An agreement on passenger car fuel efficiency standards will result in increased innovation, investment and manufacturing jobs in the United States, according to Calstart, a national clean transportation technology consortium. President Obama is set to announce Friday, July 29, that the administration and five car companies have reached an agreement that will establish a MPG standard of 54.5 for vehicles sold in the United States by 2025, Calstart says.
“This proposed deal on light-duty vehicle efficiency standards will drive innovation and encourage investment in U.S. startups and established automotive suppliers,” says John Bossel, Calstart president and CEO. “This is a landmark announcement that will result in significant growth in U.S. vehicle assembly and component manufacturing jobs over the next decade.”
Bossel says the president and car companies should be applauded for their ability to work together and agree on a long-range target. “This is the type of public-private cooperation that is helping other countries grow their manufacturing sectors,” he says. “U.S. companies offer a wide array of vehicle efficiency technologies, from lightweight materials to new engine designs to batteries, that will allow this standard to be met and give consumers cars that are fun and safe.”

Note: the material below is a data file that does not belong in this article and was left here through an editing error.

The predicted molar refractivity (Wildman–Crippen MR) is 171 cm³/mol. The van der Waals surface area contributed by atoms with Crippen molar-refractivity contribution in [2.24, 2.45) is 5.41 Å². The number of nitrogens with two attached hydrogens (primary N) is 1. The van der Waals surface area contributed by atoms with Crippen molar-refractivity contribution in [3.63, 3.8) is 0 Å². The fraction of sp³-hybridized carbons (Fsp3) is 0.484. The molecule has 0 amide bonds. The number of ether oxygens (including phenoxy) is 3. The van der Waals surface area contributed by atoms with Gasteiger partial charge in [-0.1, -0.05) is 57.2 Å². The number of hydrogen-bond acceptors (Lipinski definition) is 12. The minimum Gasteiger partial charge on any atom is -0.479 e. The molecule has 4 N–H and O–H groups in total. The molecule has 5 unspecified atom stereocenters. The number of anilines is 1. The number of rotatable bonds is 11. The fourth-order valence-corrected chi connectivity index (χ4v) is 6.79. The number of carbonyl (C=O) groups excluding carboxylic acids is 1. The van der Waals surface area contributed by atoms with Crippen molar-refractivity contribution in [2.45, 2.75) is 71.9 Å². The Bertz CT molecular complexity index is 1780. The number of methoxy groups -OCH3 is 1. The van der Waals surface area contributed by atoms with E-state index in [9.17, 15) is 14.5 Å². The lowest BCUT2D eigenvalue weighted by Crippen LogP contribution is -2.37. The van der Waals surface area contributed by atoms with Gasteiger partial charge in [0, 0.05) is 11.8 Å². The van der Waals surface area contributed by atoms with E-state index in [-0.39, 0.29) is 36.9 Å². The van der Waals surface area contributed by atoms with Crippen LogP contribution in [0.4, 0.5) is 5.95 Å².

Bossel says the agreement will do more to reduce dependence on oil and keep U.S. energy dollars at home than any other actions taken to date. “However, this new policy will not be enough to get us to the finish line,” he says. “It is now time to put greater focus on both the fuel and demand side of the equation. With this agreement, the automobile industry will be making a strong contribution to the nation’s energy and economic future. We need policies that accelerate the development of domestically produced low-carbon fuels and a greater investment in our nation’s transit system.”